Alternative energy is a modern-day buzzword. Developers want it, governments fund it and investors are making money off of it. With all this activity and interest, it can be challenging to identify where value is really being created. Where is this nascent technology actually proving itself? Where is it mostly being propped up by government subsidies? While fraught with good intentions, governments don’t always choose the natural winners in their quest to expedite innovation. Here’s a quick rundown of how alternative energy is looking these days.
A good place to begin this conversation, which many an anti-subsidy argument tends to leave out, is that traditional methods of providing energy have long been subsidized. A 2011 report from DBL investors outlines the long history of government subsidies to oil, gas and coal. Many subsidies still exist in these industries. Compared to the subsidies that propped up these industries when they were new, the money earmarked for renewable energies is trivial. What isn’t so trivial, however, is that its impact on economic investment cues is negligible, which is why investors should pay close attention.
The major players in terms of renewable energy, and subsequently in terms of federal subsidies, are wind and solar power. Subsidies, however, are not necessarily a sign of success. Nowhere is this more apparent than with the failure of Solyndra. Solyndra was a government-supported solar power start-up based in California. In 2011 it declared bankruptcy, leaving taxpayers with over $500 million of lost money that had been spent in support of the corporation. What followed was a media storm over renewable energy subsidies.
The story of Solyndra should serve as a warning call for investors. Just because the government has backed something does not mean it can’t fail. True value, or lack thereof, will ultimately determine who wins and who loses in the alternative energy game. Since 2011, a slew of other government-backed companies have joined the ranks of failed companies.
Wind & Solar
Wind and solar power are the starlings of many alternative energy enthusiasts. In 2013, the U.S. Government invested $5.936 billion in wind energy and $5.328 billion in solar energy. The Institute of Energy Research helps put this number in perspective. According to the institute, wind power is subsidized at a rate of $23.37 per megawatt. Solar power is subsidized at a rate of $23.34 per megawatt. In contrast, current coal subsidies amount to roughly 44 cents per megawatt. Coal, however, is clearly on its way out. What’s more interesting are the subsidies to other alternative energy sources.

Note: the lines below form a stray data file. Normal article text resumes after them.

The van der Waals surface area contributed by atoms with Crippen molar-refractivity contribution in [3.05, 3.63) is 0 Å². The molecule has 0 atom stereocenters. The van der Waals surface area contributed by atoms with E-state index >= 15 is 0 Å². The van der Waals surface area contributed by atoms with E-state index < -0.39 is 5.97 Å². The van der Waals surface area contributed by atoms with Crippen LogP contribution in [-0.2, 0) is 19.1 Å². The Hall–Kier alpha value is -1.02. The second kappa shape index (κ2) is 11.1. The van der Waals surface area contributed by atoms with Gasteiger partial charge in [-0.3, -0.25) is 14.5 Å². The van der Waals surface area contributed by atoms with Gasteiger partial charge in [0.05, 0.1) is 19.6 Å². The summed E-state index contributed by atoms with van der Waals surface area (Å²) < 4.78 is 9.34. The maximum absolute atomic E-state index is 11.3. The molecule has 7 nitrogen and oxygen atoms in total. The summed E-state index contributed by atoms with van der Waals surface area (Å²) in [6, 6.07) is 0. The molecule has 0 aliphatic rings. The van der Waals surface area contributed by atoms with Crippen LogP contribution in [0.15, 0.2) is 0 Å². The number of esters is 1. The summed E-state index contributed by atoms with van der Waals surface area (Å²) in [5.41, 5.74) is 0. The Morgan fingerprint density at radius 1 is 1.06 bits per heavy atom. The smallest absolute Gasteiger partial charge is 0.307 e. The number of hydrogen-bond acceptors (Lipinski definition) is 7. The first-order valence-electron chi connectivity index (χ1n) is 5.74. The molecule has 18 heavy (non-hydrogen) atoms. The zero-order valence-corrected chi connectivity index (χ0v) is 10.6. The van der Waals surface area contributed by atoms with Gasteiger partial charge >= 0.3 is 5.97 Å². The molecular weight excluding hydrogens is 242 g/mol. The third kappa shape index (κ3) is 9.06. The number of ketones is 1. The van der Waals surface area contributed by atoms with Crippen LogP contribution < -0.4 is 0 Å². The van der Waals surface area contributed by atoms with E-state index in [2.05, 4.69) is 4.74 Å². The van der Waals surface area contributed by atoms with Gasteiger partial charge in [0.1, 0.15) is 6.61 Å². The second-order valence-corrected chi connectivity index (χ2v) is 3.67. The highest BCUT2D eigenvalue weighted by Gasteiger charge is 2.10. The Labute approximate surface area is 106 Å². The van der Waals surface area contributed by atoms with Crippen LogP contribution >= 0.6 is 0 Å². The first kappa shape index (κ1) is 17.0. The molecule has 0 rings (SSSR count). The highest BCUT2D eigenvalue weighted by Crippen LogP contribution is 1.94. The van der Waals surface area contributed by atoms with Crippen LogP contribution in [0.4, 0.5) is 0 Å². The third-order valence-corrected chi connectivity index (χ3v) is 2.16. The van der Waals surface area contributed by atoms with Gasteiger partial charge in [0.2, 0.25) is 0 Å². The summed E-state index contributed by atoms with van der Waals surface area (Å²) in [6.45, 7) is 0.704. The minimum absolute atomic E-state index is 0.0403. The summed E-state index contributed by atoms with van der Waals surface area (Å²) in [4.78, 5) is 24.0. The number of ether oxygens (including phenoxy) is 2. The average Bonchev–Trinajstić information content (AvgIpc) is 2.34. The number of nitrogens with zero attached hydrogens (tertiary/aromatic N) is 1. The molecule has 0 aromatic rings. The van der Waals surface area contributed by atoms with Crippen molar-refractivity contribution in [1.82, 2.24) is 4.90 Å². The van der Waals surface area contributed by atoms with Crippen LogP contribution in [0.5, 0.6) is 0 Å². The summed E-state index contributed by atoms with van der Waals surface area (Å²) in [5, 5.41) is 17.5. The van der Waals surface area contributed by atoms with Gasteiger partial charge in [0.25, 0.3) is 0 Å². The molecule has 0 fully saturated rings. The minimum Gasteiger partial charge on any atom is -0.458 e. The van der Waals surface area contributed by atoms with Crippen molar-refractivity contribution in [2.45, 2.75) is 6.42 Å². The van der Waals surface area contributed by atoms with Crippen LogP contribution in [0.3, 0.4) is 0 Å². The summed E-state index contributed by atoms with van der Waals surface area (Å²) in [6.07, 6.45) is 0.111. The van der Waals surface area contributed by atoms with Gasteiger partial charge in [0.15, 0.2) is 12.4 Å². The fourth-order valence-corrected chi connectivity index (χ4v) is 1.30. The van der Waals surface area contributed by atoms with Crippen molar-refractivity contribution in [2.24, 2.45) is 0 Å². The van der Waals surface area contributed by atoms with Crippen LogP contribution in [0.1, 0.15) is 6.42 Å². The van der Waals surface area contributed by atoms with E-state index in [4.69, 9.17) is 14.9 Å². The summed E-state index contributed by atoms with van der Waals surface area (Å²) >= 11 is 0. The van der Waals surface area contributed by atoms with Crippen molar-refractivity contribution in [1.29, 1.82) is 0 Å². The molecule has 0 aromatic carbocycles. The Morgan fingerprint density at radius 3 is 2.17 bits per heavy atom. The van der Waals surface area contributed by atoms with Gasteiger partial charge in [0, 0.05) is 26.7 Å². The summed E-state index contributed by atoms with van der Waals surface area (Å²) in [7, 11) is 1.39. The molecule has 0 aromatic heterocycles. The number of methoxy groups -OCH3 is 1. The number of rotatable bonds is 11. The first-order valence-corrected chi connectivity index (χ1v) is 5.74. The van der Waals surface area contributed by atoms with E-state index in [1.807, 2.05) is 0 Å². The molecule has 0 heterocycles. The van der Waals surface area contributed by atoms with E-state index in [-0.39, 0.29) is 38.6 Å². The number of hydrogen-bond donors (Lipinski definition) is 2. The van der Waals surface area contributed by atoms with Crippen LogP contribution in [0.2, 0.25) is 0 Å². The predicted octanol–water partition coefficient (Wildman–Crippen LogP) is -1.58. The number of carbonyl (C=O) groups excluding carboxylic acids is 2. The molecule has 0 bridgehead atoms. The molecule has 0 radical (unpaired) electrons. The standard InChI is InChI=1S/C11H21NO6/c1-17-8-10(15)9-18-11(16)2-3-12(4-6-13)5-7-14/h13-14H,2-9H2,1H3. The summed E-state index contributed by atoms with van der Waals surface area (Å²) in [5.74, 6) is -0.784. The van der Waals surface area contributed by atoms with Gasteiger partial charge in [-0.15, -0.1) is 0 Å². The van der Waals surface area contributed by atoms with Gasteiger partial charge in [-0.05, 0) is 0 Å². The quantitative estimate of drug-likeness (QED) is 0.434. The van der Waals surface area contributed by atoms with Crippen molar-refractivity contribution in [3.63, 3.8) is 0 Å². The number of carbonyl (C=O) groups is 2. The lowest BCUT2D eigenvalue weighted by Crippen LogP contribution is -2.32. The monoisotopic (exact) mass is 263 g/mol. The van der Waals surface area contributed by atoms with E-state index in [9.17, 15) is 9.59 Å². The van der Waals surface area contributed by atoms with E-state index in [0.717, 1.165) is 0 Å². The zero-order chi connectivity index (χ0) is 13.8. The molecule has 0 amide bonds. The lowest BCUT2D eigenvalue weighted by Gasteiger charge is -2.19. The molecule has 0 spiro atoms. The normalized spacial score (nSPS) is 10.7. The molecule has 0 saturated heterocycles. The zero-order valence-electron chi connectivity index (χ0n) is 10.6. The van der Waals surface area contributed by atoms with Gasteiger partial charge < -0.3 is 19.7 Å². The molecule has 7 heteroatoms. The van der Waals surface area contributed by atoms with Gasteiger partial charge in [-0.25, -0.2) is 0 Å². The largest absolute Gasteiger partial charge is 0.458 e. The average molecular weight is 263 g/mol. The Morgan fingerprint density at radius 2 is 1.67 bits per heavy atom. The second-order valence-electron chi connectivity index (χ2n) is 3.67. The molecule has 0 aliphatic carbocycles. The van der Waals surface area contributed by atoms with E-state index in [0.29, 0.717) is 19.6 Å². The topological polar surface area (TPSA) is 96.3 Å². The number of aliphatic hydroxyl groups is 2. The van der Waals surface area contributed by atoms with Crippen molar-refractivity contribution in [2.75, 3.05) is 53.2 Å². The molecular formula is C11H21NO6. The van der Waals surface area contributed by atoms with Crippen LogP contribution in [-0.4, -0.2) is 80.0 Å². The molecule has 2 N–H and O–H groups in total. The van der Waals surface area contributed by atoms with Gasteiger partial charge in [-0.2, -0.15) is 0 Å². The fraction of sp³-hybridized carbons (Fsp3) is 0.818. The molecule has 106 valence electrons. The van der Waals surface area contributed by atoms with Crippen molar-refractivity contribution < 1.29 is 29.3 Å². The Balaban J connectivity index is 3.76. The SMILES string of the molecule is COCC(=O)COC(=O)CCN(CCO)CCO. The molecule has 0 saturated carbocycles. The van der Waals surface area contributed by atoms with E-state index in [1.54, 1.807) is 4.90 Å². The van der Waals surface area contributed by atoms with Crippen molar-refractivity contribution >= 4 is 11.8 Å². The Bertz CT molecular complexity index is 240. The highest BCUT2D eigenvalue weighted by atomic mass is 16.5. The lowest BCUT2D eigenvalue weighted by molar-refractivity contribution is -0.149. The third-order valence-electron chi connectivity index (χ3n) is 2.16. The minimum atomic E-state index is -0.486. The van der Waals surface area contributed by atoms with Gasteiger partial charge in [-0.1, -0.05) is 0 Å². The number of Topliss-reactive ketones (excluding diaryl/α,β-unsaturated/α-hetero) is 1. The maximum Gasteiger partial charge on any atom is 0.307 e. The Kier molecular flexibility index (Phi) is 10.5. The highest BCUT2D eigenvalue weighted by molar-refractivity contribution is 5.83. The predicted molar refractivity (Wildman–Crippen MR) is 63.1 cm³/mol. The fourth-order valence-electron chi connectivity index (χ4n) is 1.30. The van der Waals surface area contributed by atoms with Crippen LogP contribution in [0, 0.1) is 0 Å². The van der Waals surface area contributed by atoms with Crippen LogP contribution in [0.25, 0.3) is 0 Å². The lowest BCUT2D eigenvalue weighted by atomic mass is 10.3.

Hydroelectric & Hydrogen
Hydroelectric power is subsidized at only 67 cents per megawatt, and hydrogen power at $1.59 per megawatt. This means that for a hydrogen power plant to successfully compete in the U.S. alternative energy marketplace, it needs to be 14 times as competitive as wind-based power. Hydroelectric power needs to be nearly 35 times as competitive. Despite these numbers, hydroelectric power still makes up six percent of U.S. energy consumption, as opposed to only 4.7 percent and 0.6 percent for wind and solar, respectively. Though hydrogen does make up 20 percent of U.S. energy needs, our hydrogen plants are far from clean. The most recent plant was constructed in 1999, at a time before many innovations in hydrogen energy made the technology more environmentally friendly.
In Europe, hydroelectric power is the second-largest source of renewable energy. Clean, green hydrogen plants are also springing up throughout the world. The ability of hydrogen plants to utilize the excess energy created by solar plants is especially interesting.
The United States may be taking a page out of Europe’s playbook soon, slashing subsidies to wind and solar in an effort to see whether they can succeed on their own. At the end of 2016, the most significant solar power tax cut expired. This tax break reimbursed solar energy developers 30 percent of their project’s costs. Wind has already undergone a similar transition, losing major subsidies in last years. Wind plants are still operating competitively in some parts of the county, but in other places they are not doing as well. This highlights yet another problem of including government subsidies in a cost-benefits analysis of an industry’s potential profits: subsidies aren’t dependable.
The U.S. Government may be banking on wind and solar energy, but that doesn’t mean that these two industries will define the future of energy in the United States. As noted, hydroplants have a long and successful history in Europe, and a number of countries are making great strides in hydrogen energy production. In short, investors should look past government subsidies when determining the potential success or failure of an industry or company. Governments mean well, but do not always choose the winners. Economically infeasible technologies will eventually be weeded out by their stronger competitors no matter how many subsidies they receive.
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